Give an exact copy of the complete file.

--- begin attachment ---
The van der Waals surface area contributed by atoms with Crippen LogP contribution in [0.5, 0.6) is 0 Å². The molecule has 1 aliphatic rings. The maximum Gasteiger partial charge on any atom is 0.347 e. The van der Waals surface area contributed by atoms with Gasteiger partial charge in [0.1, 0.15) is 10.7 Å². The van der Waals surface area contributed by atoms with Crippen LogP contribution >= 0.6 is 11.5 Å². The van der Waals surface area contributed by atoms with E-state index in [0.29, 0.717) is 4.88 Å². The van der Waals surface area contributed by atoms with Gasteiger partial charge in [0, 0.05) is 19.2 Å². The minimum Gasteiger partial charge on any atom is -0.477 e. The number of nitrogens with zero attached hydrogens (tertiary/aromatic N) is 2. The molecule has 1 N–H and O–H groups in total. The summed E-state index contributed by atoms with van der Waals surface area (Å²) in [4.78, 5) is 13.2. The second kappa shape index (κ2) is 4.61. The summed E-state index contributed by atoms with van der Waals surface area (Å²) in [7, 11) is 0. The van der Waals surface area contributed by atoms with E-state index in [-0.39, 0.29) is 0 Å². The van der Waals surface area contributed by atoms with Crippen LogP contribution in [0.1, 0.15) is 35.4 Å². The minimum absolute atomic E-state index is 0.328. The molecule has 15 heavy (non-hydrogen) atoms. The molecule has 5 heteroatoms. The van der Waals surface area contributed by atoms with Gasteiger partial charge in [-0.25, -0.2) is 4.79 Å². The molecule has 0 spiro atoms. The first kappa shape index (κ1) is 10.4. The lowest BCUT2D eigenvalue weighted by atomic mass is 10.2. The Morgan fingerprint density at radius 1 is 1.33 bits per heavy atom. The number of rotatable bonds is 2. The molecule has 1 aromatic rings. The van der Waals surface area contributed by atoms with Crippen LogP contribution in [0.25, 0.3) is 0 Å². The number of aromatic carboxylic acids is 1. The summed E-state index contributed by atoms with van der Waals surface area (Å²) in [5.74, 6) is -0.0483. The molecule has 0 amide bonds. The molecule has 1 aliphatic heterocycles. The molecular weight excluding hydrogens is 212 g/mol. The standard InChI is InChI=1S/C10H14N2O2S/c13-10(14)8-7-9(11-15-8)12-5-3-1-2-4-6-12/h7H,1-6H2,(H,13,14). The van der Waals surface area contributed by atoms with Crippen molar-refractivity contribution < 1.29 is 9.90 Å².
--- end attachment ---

The van der Waals surface area contributed by atoms with Crippen LogP contribution in [0.5, 0.6) is 0 Å². The molecule has 1 aliphatic rings. The maximum Gasteiger partial charge on any atom is 0.347 e. The van der Waals surface area contributed by atoms with Gasteiger partial charge in [0.1, 0.15) is 10.7 Å². The van der Waals surface area contributed by atoms with Crippen LogP contribution >= 0.6 is 11.5 Å². The van der Waals surface area contributed by atoms with E-state index in [0.29, 0.717) is 4.88 Å². The van der Waals surface area contributed by atoms with Gasteiger partial charge in [0, 0.05) is 19.2 Å². The minimum Gasteiger partial charge on any atom is -0.477 e. The number of nitrogens with zero attached hydrogens (tertiary/aromatic N) is 2. The molecule has 1 N–H and O–H groups in total. The summed E-state index contributed by atoms with van der Waals surface area (Å²) in [4.78, 5) is 13.2. The second kappa shape index (κ2) is 4.61. The summed E-state index contributed by atoms with van der Waals surface area (Å²) in [7, 11) is 0. The van der Waals surface area contributed by atoms with E-state index in [-0.39, 0.29) is 0 Å². The van der Waals surface area contributed by atoms with Crippen LogP contribution in [0.1, 0.15) is 35.4 Å². The minimum absolute atomic E-state index is 0.328. The molecule has 15 heavy (non-hydrogen) atoms. The molecule has 5 heteroatoms. The van der Waals surface area contributed by atoms with Gasteiger partial charge in [-0.25, -0.2) is 4.79 Å². The molecule has 0 spiro atoms. The first kappa shape index (κ1) is 10.4. The lowest BCUT2D eigenvalue weighted by atomic mass is 10.2. The Morgan fingerprint density at radius 1 is 1.33 bits per heavy atom. The number of rotatable bonds is 2. The molecule has 1 aromatic rings. The van der Waals surface area contributed by atoms with Crippen LogP contribution in [0.25, 0.3) is 0 Å². The number of aromatic carboxylic acids is 1. The summed E-state index contributed by atoms with van der Waals surface area (Å²) in [5.74, 6) is -0.0483. The molecule has 0 amide bonds. The molecule has 1 aliphatic heterocycles. The molecular weight excluding hydrogens is 212 g/mol. The standard InChI is InChI=1S/C10H14N2O2S/c13-10(14)8-7-9(11-15-8)12-5-3-1-2-4-6-12/h7H,1-6H2,(H,13,14). The van der Waals surface area contributed by atoms with Crippen molar-refractivity contribution < 1.29 is 9.90 Å².